Bahr, who has been with the company since 2000, was tapped as vice president of U.S./Canada channels last month, taking over from Chuck Robbins.
First, do no harm, said Mike Fong, CEO of Calence LLC,
Cisco needs to help partners sell the next evolution of technology, said Fong, a Gold Cisco partner. "It has to examine existing channel programs and ask if they work within the context of the data center and the competition with Microsoft that's heating up as well as the whole managed services trend," he said.
"There are so many things Cisco has done to improve partner profitability, and we absolutely depend on those things continuing," agreed Gia McNutt. As CEO of SOS, a Loomis, Calif.-based Cisco Premier partner, she waxed enthusiastic about Cisco's Opportunity Incentive Program (OIP), which gives partners preferred pricing if they register deals. "Without these programs, the big, big DVARs, the AT&Ts and Qwests, would eat our lunch," she said. "We'd have to say, 'Sorry, Cisco, we love your stuff, but we can't afford to sell it.'" Direct value-added resellers (DVARs) are large Cisco partners that source product directly from the vendor.
That said, there's room for improvement, according to McNutt. "Our training costs are huge," she said. "We need cooperative funds to help us make the investments we need in our staffs." McNutt spends upward of $25,000 annually on Cisco training, and for the past three years Cisco has not provided co-op funds. She would like Cisco's help finding and hiring top-notch implementation engineers. Just as Cisco will post resumes of sales professionals and presales engineers on its partner portal, "we'd like to see them do this for implementation engineers," she said. "Industry projections for voice are going through the roof. The only thing that will stop us from meeting that demand is the lack of experienced and certified talent."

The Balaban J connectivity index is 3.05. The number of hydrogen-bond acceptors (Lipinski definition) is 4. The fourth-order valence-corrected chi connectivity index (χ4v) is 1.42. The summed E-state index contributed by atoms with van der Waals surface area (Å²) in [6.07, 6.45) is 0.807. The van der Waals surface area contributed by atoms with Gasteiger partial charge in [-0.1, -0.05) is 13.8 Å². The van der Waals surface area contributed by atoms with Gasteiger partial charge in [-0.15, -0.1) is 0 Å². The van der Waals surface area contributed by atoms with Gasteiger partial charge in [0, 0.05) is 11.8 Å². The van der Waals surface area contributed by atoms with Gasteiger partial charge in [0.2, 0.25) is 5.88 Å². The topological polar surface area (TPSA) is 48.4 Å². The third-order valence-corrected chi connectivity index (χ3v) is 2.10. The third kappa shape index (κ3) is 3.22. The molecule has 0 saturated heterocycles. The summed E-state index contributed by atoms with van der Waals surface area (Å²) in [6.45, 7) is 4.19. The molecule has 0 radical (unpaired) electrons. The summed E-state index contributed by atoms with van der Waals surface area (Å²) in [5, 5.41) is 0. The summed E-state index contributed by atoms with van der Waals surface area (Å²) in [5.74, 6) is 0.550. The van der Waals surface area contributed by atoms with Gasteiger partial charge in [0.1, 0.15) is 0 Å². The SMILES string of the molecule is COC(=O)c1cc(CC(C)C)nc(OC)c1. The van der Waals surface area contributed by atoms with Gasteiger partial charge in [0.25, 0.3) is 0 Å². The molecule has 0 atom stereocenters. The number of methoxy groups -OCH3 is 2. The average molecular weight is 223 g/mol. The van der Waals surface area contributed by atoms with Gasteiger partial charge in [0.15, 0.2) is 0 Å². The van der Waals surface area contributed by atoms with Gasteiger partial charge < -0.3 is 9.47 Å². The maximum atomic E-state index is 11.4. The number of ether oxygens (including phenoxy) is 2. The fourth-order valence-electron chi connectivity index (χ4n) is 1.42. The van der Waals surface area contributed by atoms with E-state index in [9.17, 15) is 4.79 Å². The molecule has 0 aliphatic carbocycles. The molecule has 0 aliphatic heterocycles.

Partners also want more streamlined program administration.
"I'm looking forward to Wendy simplifying the whole channel model," said Tim Hebert, CEO of Atrion Networking Corp., a Warwick, R.I.-based Cisco Gold reseller. "Right now, we have to put a lot of time and energy into some very complicated programs. It's difficult to administer them and still be productive selling." For example, said Hebert, for him to keep getting VIP rebates, his customers must fill out painfully long surveys. Because of the stringent VIP rules, he has to ask some customers to fill out the surveys as often as three times a year each. "It's especially hard to maintain when you are selling emerging advanced technology, like [unified communications], where you don't have 200 customers," he said.
Bob Keblusek, senior vice president of business development for Sentinel Technologies Inc., in Downers Grove, Ill., said Cisco continues to progress in this area, but could still be easier to work with. A case in point: too much email.
"I get so many messages from so many people at Cisco, and many of them are duplicates. I could be devoting myself full-time to investigating Cisco products and attending Cisco events rather than actually selling," he said. It's a testament to the breadth and depth of the Cisco portfolio, he added, but he would welcome some better way to consolidate the massive amount of information sent his way daily.
And then there's channel conflict. Bob Buchanan, the chief operating officer for Bulletproof Solutions Inc., a Cisco partner based in Fredericton, N.B., said he is delighted with Cisco overall, but spoke for many partners attempting to compete in large geographic locations where the opportunities are thinly spread. "Our market here is miles wide but only an inch deep," he said.
It's hard for Bulletproof to compete with Gold partners from Toronto or Ottawa who come to its region and discount products to win accounts. Attempting to achieve Gold status in his circumstances is difficult, Buchanan said, and ultimately that impacts Cisco as well. For example, he has 50 engineers in the field in his region; HP has just six. Yet HP, as a Gold partner, gets preferred pricing. "If I had the discount that HP has, I could harness my entire sales force and sell a lot more products for Cisco. They'd benefit as much as I would," he said.
Smaller resellers voice a common complaint -- and related hope: that Cisco will throw more resources their way.